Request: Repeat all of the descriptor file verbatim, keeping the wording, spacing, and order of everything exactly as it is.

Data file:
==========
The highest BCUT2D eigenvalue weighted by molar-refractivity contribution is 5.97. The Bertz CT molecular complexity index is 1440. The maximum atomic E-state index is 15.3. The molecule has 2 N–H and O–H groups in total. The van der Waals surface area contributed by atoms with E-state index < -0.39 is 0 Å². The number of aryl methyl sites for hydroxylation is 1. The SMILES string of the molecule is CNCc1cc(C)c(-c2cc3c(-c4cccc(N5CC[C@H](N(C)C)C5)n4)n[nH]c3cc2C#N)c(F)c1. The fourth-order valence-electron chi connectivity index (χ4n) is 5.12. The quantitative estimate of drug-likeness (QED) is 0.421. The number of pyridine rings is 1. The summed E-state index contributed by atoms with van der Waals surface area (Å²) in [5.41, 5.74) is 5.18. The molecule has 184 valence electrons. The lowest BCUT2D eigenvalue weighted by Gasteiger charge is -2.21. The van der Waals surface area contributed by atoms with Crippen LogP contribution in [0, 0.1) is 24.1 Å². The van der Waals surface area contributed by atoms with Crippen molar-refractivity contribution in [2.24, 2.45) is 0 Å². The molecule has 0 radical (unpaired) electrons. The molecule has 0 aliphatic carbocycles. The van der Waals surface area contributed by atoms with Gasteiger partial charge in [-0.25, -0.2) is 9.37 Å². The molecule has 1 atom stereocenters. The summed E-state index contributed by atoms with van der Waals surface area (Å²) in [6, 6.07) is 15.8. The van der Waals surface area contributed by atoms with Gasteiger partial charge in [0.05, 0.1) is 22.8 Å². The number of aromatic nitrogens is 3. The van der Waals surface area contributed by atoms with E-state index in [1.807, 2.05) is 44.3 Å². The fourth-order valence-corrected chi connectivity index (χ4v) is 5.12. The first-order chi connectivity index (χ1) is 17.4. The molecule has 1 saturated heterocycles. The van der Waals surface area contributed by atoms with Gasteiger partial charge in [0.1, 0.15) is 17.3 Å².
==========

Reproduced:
The highest BCUT2D eigenvalue weighted by molar-refractivity contribution is 5.97. The Bertz CT molecular complexity index is 1440. The maximum atomic E-state index is 15.3. The molecule has 2 N–H and O–H groups in total. The van der Waals surface area contributed by atoms with E-state index < -0.39 is 0 Å². The number of aryl methyl sites for hydroxylation is 1. The SMILES string of the molecule is CNCc1cc(C)c(-c2cc3c(-c4cccc(N5CC[C@H](N(C)C)C5)n4)n[nH]c3cc2C#N)c(F)c1. The fourth-order valence-electron chi connectivity index (χ4n) is 5.12. The quantitative estimate of drug-likeness (QED) is 0.421. The number of pyridine rings is 1. The summed E-state index contributed by atoms with van der Waals surface area (Å²) in [5.41, 5.74) is 5.18. The molecule has 184 valence electrons. The lowest BCUT2D eigenvalue weighted by Gasteiger charge is -2.21. The van der Waals surface area contributed by atoms with Crippen LogP contribution in [0, 0.1) is 24.1 Å². The van der Waals surface area contributed by atoms with Crippen molar-refractivity contribution in [2.24, 2.45) is 0 Å². The molecule has 0 radical (unpaired) electrons. The molecule has 0 aliphatic carbocycles. The van der Waals surface area contributed by atoms with Gasteiger partial charge in [-0.25, -0.2) is 9.37 Å². The molecule has 1 atom stereocenters. The summed E-state index contributed by atoms with van der Waals surface area (Å²) in [6, 6.07) is 15.8. The van der Waals surface area contributed by atoms with Gasteiger partial charge in [0.05, 0.1) is 22.8 Å². The number of aromatic nitrogens is 3. The van der Waals surface area contributed by atoms with E-state index in [1.807, 2.05) is 44.3 Å². The fourth-order valence-corrected chi connectivity index (χ4v) is 5.12. The first-order chi connectivity index (χ1) is 17.4. The molecule has 1 saturated heterocycles. The van der Waals surface area contributed by atoms with Gasteiger partial charge in [0.1, 0.15) is 17.3 Å².